Commentary

Trump Calls Fox, But Won't Hang Up

From a TV news channel’s point of view, sometimes TV producers and hosts just want to end a segment -- no matter how compelling the content is.

There are time constraints. Commercial breaks to handle. Other guests to consider and/or other business to address.

But what if your phone call is from the President?

Toward the end of the 30-minute call on Fox News Channel’s “Fox & Friends” last Thursday -- as a somewhat manic President Trump rambled  from one topic to another -- Brian Kilmeade, one of the three hosts on the show, decided to put the brakes on:

“We’d talk with you all day. But it looks like you have a million things to do.”

Maybe viewers and others thought Trump needed to focus on North Korea, the opioid crisis, international tariffs, or something other than speaking on the Fox News Channel show.

The interview -- especially by the end -- was nonstop, an almost breathless rant by Trump. You had to wonder -- maybe someone in the White House could have given the President the wrap-up sign?

The next day, Trump Administration senior staffer Kellyanne Conway said Trump may want to come on the show -- once a month. (Nice get!) But when or where? "He’ll keep us guessing,” says Conway.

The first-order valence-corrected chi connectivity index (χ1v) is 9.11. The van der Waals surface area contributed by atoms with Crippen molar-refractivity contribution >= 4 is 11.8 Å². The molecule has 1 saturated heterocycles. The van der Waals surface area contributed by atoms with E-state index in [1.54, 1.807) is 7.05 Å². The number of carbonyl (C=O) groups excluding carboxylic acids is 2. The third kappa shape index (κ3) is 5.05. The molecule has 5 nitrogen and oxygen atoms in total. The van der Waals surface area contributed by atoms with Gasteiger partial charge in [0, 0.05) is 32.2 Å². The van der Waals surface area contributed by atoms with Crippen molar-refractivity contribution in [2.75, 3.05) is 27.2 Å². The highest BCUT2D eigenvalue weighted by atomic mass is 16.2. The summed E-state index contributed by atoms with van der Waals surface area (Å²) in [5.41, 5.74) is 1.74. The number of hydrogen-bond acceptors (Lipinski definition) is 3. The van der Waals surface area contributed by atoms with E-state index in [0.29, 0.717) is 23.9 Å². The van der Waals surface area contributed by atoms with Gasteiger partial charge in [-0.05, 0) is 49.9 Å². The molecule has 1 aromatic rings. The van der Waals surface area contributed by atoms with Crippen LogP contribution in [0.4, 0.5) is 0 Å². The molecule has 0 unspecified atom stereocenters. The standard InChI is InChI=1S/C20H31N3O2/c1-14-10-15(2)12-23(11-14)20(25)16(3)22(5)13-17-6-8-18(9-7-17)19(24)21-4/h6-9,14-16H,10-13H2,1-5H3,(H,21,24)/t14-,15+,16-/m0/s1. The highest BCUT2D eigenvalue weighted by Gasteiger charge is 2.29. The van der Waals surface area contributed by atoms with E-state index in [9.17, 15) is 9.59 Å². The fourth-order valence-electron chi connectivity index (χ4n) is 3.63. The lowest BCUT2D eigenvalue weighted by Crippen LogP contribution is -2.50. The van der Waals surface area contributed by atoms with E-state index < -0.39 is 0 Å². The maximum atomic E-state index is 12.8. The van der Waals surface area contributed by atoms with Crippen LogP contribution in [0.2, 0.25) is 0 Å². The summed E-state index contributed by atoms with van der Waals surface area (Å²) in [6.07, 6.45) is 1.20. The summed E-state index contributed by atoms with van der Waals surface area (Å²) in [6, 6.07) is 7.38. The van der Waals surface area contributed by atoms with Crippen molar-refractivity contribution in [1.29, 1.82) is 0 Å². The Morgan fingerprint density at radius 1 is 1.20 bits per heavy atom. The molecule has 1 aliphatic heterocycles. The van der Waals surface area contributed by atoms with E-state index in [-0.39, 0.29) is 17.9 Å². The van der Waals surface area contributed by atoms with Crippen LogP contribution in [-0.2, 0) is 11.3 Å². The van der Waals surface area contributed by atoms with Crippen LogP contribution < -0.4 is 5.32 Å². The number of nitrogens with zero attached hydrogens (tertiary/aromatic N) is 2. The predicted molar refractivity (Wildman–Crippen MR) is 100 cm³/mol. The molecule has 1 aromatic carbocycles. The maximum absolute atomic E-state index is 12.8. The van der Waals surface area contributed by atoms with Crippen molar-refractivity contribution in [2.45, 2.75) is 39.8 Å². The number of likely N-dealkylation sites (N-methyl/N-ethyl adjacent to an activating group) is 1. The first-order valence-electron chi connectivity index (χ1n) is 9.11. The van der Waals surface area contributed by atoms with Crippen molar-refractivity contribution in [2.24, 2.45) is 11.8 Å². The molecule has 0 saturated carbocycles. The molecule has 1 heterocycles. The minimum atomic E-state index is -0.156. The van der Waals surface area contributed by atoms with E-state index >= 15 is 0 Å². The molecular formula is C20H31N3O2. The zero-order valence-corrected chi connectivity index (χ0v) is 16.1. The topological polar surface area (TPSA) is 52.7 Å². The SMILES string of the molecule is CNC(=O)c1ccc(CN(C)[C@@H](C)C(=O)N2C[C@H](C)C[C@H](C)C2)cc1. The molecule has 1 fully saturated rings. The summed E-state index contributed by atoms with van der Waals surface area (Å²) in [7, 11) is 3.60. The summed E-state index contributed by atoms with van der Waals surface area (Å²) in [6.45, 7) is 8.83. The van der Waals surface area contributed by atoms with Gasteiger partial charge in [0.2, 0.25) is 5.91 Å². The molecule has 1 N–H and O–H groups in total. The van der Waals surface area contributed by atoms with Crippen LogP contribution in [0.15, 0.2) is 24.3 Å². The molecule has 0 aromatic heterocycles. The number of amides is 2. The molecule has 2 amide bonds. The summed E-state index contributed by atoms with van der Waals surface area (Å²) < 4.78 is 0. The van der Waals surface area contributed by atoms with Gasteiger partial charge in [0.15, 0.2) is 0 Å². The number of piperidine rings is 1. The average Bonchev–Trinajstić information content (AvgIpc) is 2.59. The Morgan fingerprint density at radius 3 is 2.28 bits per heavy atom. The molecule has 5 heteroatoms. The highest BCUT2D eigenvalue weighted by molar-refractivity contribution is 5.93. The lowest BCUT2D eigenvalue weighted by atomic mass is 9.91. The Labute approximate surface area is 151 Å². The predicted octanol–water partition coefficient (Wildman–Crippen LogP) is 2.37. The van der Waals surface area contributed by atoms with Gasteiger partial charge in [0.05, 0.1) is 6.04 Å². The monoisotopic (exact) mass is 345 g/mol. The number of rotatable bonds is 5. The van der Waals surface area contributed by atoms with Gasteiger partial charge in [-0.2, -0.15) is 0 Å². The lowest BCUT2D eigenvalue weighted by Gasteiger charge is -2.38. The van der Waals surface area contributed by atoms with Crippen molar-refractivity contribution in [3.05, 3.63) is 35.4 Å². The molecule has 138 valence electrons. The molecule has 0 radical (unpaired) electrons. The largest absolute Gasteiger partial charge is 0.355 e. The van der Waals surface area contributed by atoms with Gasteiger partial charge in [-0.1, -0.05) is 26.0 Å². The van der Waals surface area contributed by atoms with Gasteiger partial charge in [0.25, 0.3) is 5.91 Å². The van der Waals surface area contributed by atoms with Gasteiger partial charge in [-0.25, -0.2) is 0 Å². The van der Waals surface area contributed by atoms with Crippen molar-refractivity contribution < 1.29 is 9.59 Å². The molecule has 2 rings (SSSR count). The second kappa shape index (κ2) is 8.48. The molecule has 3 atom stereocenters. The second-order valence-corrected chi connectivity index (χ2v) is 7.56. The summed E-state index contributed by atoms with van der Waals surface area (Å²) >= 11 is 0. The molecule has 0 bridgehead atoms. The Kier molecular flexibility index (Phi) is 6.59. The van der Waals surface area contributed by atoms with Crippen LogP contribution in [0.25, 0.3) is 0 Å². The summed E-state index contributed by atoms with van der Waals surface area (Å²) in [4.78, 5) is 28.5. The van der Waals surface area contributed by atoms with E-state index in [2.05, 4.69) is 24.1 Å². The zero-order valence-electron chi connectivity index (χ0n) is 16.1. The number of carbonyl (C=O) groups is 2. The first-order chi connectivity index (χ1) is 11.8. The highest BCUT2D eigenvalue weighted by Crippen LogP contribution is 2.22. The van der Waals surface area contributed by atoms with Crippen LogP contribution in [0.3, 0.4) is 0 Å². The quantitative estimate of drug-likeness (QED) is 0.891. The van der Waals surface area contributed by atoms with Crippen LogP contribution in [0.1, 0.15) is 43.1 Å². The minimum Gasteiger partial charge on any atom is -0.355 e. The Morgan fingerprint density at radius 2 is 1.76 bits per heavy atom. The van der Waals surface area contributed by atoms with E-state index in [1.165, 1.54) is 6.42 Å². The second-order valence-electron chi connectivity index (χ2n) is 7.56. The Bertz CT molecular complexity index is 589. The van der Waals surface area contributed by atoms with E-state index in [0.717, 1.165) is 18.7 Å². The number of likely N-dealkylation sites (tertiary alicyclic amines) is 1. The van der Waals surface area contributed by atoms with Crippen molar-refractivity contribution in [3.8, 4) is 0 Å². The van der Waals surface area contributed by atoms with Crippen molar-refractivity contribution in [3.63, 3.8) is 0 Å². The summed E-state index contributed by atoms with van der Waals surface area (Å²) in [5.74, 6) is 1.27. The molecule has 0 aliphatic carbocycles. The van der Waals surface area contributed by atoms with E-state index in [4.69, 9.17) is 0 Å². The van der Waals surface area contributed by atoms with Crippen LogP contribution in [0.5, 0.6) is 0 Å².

All this may be old news to many, but before running for President, Trump was a regular guest on “Fox & Friends. On this last episode, Trump bashed his usual suspects: James Comey, the Justice Department and fake news.

Now on to the advertisers.

On the Fox News Channel website, one can see the entire 30-minute Trump interview  -- there was a non-skippable 15-second pre-roll commercial from Cadillac on the site.

On the TV channel, for those that bought advertising time that day, the list included Nutrisystem, Men’s Wearhouse, Lamb Weston, Claritin, Stein Mart, BASF, Stihl, SurePayroll, Carvana and the American Petroleum Institute.

Maybe a few more pharmaceuticals would have worked well. Some sort of calming over-the-counter medications would have helped all participants. Viewers needed to catch their breaths, too.

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